Paris Bar Scene by Paul Gavarni published as part of the series: Paris Le Soir – Plate 24. Printed on newsprint with text on reverse as published in Le Charivari circa 1840. Lithograph intialed in reverse in the stone. Stamp “Timbre Royale” on right of page.
Dimensions: 25.5 x 35.5
Paris Bar Scene: The text reads:
– “Vous voyez bien cette fashionnable qu’entre la?
– Savez-vous ce que c’est?
– Quest-ce que c’est?
– Rien de tout”
Gavarni was the pseudonym of Paul Sulpice Guillaume Chevalier (180466) a prolific French caricaturist and lithographer. One of the most popular artists of the 19th Century, Gavarni first became known for his amusing fashion drawings, which appeared in La Mode.
Gavarni led the classic bohemian lifestyle that he so often depicted in his work, drinking, dancing and socializing into the Paris night. He developed close friendships with many other leading artists and writers of his time including Honoré Balzac, Charles Dickens and William Makepeace Thackeray. His works were collected by Queen Victoria, as well as by Edgar Degas and Vincent Van Gogh and influenced the work of the the American artist James McNeil Whistler. At one time he was known as the “most elegant man in France.”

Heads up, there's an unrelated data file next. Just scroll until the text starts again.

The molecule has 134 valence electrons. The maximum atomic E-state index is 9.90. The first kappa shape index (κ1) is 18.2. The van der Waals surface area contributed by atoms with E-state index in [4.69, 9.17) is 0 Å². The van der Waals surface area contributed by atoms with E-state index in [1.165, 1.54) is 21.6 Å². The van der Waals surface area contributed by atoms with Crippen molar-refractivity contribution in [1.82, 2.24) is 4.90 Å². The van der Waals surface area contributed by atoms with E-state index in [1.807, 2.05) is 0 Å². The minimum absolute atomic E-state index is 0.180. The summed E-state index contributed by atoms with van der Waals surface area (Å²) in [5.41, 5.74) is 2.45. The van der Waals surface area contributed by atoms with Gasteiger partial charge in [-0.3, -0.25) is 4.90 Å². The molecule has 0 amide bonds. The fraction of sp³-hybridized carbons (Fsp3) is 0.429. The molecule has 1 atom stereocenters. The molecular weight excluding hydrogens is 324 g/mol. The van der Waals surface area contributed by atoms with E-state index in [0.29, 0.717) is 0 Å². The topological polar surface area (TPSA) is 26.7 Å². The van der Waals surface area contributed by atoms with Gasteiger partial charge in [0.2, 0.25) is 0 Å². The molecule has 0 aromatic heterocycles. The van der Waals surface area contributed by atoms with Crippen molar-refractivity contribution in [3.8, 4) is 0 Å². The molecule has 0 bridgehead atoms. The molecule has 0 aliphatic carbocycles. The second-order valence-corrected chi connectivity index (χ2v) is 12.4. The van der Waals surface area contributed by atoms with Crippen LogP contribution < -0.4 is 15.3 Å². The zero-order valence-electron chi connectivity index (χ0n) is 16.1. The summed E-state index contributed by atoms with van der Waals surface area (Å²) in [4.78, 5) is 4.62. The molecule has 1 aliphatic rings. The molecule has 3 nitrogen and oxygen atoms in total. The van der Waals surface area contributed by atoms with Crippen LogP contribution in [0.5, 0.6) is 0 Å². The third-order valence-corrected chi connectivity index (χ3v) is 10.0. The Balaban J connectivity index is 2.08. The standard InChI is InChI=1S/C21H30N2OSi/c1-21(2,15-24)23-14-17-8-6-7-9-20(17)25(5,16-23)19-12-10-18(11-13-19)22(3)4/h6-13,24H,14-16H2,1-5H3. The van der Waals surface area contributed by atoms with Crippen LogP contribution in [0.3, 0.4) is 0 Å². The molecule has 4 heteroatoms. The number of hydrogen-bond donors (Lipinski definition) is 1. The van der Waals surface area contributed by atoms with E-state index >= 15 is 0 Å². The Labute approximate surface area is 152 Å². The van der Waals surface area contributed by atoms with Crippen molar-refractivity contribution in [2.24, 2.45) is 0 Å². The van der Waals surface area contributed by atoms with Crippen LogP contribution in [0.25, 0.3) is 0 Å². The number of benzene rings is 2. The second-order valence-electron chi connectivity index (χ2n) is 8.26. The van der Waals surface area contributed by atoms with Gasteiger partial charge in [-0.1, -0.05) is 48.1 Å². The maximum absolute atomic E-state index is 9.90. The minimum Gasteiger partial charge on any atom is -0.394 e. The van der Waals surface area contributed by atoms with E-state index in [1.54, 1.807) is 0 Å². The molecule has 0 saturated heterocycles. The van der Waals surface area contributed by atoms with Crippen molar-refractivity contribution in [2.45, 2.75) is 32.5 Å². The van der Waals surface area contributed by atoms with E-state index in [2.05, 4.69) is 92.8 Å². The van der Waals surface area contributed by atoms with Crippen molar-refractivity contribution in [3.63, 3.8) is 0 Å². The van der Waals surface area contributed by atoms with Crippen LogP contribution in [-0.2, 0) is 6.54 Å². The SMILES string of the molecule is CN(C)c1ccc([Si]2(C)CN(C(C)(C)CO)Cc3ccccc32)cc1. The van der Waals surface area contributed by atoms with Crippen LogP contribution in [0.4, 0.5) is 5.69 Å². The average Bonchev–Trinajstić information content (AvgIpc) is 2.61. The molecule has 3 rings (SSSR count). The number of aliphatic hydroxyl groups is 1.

Gavarni’s many-year collaboration with the popular magazine Le Charivari – to which Daumier and other caricaturists of the day also contributed – represented the pinnacle of his career. Working continuously from 1838 to 1844 he produced over 900 prints illustrating Parisian life with great wit, charm and satire.
But Gavarni also had a serious side. In 1847 he spent a year in London, turning his back on London high society which courted him, in favor of the impoverished milieus around Whitechapel whose residents he depicted in some of his best work.
Village Antiques has Works from the Following Series
Not all are online, so please ask if you are looking for a specific lithograph.
Les Enfants Terribles | Paris le Soir | Fourberies des Femmes | Vie de Jeune Homme | Carnaval a Paris